Bloating. A feeling of fullness. Constipation. All of these can be symptoms of ovarian cancer. They can also be the result of a bad meal.
So, how do you distinguish between a simple case of indigestion and something more serious?
We talked with Pamela Soliman, M.D., associate professor in Gynecologic Oncology and Reproductive Medicine, to learn more. Here are four things she wants every woman to know about ovarian cancer symptoms.
Don’t ignore vague symptoms
Symptoms of ovarian cancer can be vague, but that doesn’t mean you should dismiss them. Whether it’s a feeling of being bloated all the time, a constant sense of pressure in your pelvis, or just noticing that clothes feel tighter even though you can’t eat as much, pay attention to how long you experience these symptoms to determine whether they warrant a visit to the doctor.
“If something lasts for weeks and won’t go away — even with medication — you need to let your doctor know,” Soliman says.
Here are three of the most common ovarian cancer symptoms:
Bloating: Take note if it seems constant, doesn’t come and go, and can’t be explained by occasionally eating gas-producing foods. Tumors metabolize some of the nutrients you ingest, so your face may also appear thinner while your abdomen grows larger.
Abdominal discomfort: It could feel like acid reflux, a constant pain or a dull ache. This could also feel like pelvic pressure, which causes more-frequent urination.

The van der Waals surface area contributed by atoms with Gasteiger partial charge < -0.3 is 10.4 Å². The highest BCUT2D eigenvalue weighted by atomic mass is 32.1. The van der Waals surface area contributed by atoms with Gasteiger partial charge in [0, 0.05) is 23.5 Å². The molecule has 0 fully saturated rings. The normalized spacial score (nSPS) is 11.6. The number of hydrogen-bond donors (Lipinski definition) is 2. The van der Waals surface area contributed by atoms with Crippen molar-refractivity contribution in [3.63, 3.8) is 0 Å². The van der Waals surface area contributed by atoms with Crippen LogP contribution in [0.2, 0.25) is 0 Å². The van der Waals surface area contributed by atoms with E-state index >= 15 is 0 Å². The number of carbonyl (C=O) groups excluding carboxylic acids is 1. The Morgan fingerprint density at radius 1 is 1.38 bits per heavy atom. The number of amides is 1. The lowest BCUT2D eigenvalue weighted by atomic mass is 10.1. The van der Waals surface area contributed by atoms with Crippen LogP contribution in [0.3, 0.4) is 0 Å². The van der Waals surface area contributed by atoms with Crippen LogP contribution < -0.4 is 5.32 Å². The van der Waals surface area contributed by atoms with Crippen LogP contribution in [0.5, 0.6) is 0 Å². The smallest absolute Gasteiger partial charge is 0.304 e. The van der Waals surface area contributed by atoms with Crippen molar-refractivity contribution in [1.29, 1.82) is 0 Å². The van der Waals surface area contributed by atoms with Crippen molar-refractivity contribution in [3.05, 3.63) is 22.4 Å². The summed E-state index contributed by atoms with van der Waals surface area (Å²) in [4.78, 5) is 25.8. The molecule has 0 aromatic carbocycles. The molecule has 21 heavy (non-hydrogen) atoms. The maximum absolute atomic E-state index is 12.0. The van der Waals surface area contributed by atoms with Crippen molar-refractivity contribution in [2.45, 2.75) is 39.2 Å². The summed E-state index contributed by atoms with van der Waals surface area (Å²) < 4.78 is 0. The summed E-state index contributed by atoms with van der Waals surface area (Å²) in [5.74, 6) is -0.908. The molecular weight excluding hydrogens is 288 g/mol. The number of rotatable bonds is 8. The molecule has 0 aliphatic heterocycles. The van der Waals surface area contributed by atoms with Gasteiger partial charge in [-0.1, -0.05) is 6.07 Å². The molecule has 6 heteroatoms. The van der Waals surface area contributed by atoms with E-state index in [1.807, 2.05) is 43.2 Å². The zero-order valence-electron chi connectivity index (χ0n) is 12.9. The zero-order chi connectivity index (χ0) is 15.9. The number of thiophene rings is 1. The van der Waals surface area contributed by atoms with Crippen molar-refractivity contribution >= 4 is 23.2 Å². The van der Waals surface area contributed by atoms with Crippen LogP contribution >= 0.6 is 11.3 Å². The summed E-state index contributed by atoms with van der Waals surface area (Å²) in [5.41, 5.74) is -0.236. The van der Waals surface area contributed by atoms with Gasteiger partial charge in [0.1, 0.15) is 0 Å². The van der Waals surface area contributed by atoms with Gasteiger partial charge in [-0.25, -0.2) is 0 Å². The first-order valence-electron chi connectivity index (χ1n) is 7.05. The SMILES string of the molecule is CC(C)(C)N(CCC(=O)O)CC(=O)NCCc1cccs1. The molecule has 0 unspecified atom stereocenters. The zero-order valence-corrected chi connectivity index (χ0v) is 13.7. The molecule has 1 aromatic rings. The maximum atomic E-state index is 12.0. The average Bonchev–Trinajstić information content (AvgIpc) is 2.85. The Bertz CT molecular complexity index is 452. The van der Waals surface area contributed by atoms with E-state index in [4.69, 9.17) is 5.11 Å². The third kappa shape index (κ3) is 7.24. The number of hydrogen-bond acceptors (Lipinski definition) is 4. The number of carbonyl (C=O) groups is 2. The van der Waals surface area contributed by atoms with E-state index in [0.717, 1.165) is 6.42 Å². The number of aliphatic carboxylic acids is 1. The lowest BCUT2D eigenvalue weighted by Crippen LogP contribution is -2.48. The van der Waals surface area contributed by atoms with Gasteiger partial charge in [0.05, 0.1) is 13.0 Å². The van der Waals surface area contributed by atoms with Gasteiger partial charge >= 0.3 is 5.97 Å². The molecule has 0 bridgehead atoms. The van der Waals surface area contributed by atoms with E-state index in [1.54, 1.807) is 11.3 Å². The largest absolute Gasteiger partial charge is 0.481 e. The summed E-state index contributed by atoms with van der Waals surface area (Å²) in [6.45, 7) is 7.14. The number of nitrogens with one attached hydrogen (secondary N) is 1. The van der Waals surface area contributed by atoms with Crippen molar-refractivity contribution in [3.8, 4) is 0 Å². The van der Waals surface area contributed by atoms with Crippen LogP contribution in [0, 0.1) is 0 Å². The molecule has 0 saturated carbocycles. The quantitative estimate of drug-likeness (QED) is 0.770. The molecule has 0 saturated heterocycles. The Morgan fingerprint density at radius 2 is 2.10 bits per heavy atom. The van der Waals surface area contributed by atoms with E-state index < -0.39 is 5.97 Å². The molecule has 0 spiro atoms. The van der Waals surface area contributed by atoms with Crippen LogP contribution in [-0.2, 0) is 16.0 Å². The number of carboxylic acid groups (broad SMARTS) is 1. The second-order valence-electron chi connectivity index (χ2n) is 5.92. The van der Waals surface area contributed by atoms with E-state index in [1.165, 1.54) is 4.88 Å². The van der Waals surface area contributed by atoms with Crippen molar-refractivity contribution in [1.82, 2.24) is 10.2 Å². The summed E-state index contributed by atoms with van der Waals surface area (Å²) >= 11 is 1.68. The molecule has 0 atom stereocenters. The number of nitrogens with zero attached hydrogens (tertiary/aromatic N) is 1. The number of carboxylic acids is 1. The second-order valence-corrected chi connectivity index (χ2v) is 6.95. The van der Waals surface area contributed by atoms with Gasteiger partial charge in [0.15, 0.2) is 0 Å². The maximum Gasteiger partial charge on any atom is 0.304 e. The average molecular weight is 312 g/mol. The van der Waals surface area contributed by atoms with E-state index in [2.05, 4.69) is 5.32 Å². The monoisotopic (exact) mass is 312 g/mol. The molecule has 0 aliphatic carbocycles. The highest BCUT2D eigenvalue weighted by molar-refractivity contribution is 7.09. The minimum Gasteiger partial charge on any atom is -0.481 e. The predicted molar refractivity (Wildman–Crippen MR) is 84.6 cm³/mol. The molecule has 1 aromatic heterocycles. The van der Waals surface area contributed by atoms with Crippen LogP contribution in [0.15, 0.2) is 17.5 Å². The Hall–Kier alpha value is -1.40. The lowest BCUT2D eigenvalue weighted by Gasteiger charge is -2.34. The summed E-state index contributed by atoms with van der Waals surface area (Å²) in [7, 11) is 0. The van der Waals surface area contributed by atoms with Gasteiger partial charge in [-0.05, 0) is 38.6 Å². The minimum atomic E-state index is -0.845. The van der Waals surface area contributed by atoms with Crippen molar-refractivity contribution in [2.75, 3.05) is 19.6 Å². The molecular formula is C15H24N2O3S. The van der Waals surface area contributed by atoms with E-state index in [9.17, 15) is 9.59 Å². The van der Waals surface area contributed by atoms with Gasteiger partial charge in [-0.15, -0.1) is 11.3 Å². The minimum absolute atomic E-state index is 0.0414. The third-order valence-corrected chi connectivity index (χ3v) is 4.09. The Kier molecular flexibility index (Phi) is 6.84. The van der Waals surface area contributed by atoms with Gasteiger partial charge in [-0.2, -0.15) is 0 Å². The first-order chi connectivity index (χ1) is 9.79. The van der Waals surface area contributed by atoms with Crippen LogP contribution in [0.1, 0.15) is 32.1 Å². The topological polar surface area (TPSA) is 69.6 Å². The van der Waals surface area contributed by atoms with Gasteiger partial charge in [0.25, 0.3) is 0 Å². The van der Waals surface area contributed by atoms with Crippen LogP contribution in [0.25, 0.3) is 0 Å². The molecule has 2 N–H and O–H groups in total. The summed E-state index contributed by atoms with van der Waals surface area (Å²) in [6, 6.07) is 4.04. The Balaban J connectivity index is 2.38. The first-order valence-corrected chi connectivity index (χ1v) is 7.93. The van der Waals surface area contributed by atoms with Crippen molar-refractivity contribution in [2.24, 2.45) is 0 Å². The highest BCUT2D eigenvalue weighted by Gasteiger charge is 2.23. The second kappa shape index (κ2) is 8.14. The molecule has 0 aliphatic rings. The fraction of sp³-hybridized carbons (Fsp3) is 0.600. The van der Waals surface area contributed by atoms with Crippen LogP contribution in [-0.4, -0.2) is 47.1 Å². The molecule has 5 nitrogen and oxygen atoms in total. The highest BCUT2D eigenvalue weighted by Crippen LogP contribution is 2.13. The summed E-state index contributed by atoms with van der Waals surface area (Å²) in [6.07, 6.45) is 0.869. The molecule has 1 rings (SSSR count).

Feeling of fullness: You can’t eat as much anymore, but your clothes still feel tight and you’re gaining weight. You may also be constipated.
Pay attention if you’re post-menopausal
Most, but not all, cases of ovarian cancer are diagnosed in post-menopausal women. So, if you haven’t had a cycle in years, take note if you’re suddenly experiencing symptoms traditionally associated with menstruation, such as bloating, constipation or weight gain.
“The average age at the time of ovarian cancer diagnosis is between 50 and 60,” Soliman says. “So the normal hormonal fluctuations that can cause these symptoms in menstruating women are often no longer a factor.”
Ask for a diagnostic imaging scan
If you’re enduring persistent abdominal pain or pelvic discomfort, ask your doctor for a CT scan or another type of diagnostic imaging to determine the cause.
“Pelvic pain will generally get you a pelvic ultrasound, while pain in your upper abdomen will get you some kind of GI workup,” says Soliman. “This is to rule out gallstones and acid reflux.”
The most important thing to do if you suspect you might have ovarian cancer is to persist. Find a doctor who takes your concerns seriously, and keep pushing for answers until your questions are satisfied.
“Ovarian cancer symptoms are notoriously vague, but you know your own body best,” Soliman says. “So be persistent about advocating for yourself.”